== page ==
Posted On 25 May 2019
My best friend Humpty, the other members of The Group, and I used to mock the idea of living in sin fifty years ago.
Back then the phrase meant cohabitating with a lover to whom one wasn’t married.
In fact, we thought, perhaps secretly, that it would be preferable to doing what we were doing, namely, frequently hanging out with the same group of guys.
A few years ago, I did a post here entitled “Sin.” Its fundamental distinction was the critical one between Being and Becoming. It’s a distinction worth emphasizing.
Have you read A Course in Miracles?
If so, you realize that it’s not a work that would appeal to everyone. It’s long, full of Christian terminology that is used in a peculiar way, and lacks parables or stores that are easy to remember.
Despite its shortcomings, however, it’s a work that repays close study. [The direct quotes in this post are all from it.]
BEING (“reality”) and BECOMING (“unreality”)
It begins with the end in mind, which is “the peace of God,” in other words, the peace of mind (serenity, tranquility) that surpasses all understanding.
Is that something you’d like to experience?
The argument is very simple:
“Nothing real can be threatened.
Nothing unreal exists.
Herein lies the peace of God.”
The idea of Being is the idea of reality, knowledge, or truth. Being is what is real. “Truth is unalterable, eternal and unambiguous. It can be unrecognized, but it cannot be changed . . . it is beyond time and process. It has no opposite; no beginning and no end. It merely is.”
The idea of Becoming is the idea of unreality, opinion, or dubitibility. Becoming is what is unreal. It is alterable, temporal, and ambiguous. It is the domain of opposites. Everything in it has a beginning and an end. It’s merely becoming, perpetual flux.
Being cannot not exist. Becoming cannot (really) exist.
If we assume that perception is the way in which we apprehend reality, we’re in trouble.
All perceptions are interpretations. That really means that they are illusions or, worse, delusions. How could there be any facts in a world of ceaseless change? There’s no stability.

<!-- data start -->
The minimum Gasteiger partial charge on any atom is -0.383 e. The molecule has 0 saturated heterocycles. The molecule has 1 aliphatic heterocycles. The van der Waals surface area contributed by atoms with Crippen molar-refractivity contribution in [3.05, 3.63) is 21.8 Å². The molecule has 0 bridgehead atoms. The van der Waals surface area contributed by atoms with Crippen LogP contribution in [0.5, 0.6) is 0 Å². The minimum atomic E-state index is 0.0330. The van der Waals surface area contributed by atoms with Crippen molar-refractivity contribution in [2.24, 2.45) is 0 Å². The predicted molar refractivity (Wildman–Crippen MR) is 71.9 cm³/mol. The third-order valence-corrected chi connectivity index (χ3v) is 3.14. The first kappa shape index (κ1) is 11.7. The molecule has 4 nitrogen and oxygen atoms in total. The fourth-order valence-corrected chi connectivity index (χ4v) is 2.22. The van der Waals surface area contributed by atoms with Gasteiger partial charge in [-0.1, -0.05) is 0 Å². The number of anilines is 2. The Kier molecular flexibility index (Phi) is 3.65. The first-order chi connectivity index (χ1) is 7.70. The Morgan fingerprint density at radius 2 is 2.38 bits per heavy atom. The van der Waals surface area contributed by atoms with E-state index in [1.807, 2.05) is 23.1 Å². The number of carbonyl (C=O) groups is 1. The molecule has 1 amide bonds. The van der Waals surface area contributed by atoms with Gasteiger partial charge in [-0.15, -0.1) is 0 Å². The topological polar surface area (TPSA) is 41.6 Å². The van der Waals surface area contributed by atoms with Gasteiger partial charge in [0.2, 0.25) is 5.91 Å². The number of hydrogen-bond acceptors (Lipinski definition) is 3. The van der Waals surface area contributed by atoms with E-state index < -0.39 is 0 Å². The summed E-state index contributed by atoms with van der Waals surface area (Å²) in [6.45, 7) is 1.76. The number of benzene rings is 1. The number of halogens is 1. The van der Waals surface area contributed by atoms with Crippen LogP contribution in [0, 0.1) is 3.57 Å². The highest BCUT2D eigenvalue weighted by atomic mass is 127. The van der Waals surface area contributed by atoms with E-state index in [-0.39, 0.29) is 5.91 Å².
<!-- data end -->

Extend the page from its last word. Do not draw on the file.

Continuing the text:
“The world we see [perceive] merely reflects our own internal frame of reference – the dominant ideas, wishes and emotions in our minds.”
It’s a bit like trying to proofread something you typed. It’s nearly impossible. Why? You’ll read what you intended to type, what’s already in your mind, instead of reading what you actually what you typed, so you’ll miss your typing mistakes.
“Perception is a function of the body,” and, so, limits apprehension. When we limit our awareness to what we perceive, our awareness is inherently limited. Bodily vision cannot yield apprehension of Being.
Perception can be in the service of either self or Self. We have a choice.
self / Self
The ego (the “little I,” the self, the ego/I, the egoic mind) comes from “the little, separated self.” It has no Being and, so, is perpetually threatened with extinction. It’s incomplete and unsafe. It’s perpetually needy. It’s defensive and combative. It’s always afraid.
It’s therefore incessantly absorbed in seeking “to enhance itself by external approval, external possessions and external ‘love.’” Its essential task is to gain more and more. That seeking is the way of the world.
The ego is a slave to egocentric desires. It constantly pursues “special relationships” that “are destructive, selfish and childishly egocentric.”
By way of contrast, the Self is divine. It is Being and, so, lacks nothing. “It is forever complete, safe, loved and loving.” It is wholly without separation, which is the cause of dissatisfaction. It transmutes special relationships “into perfect lessons in forgiveness and in awakening.”
It’s therefore incessantly absorbed in sharing abundance, in loving. It’s completely free from egocentric desires.
Therefore, there are two visions, two points of view, open to us: There is the vision of the self and the vision of the Self.
Those fools (i) who live life pursuing the way of the world are enslaved by the vision of the self. Those sages (ii) who live with the vision of the Self are free from life condemned to the way of the world.
Avoiding the way of the world is sanity; it leads to an untroubled mind and a life of peace. Following the way of the world is the height of foolishness; it leads only to madness (insanity, dysfunction, mental illness) and a life of fear.
It’s only sages who enjoy love’s presence and the peace that surpasses understanding. The foolish are condemned to leading fearful lives without love.
The good news is that “love’s presence . . . is your natural inheritance.” All you have to do to claim that inheritance is to open to it.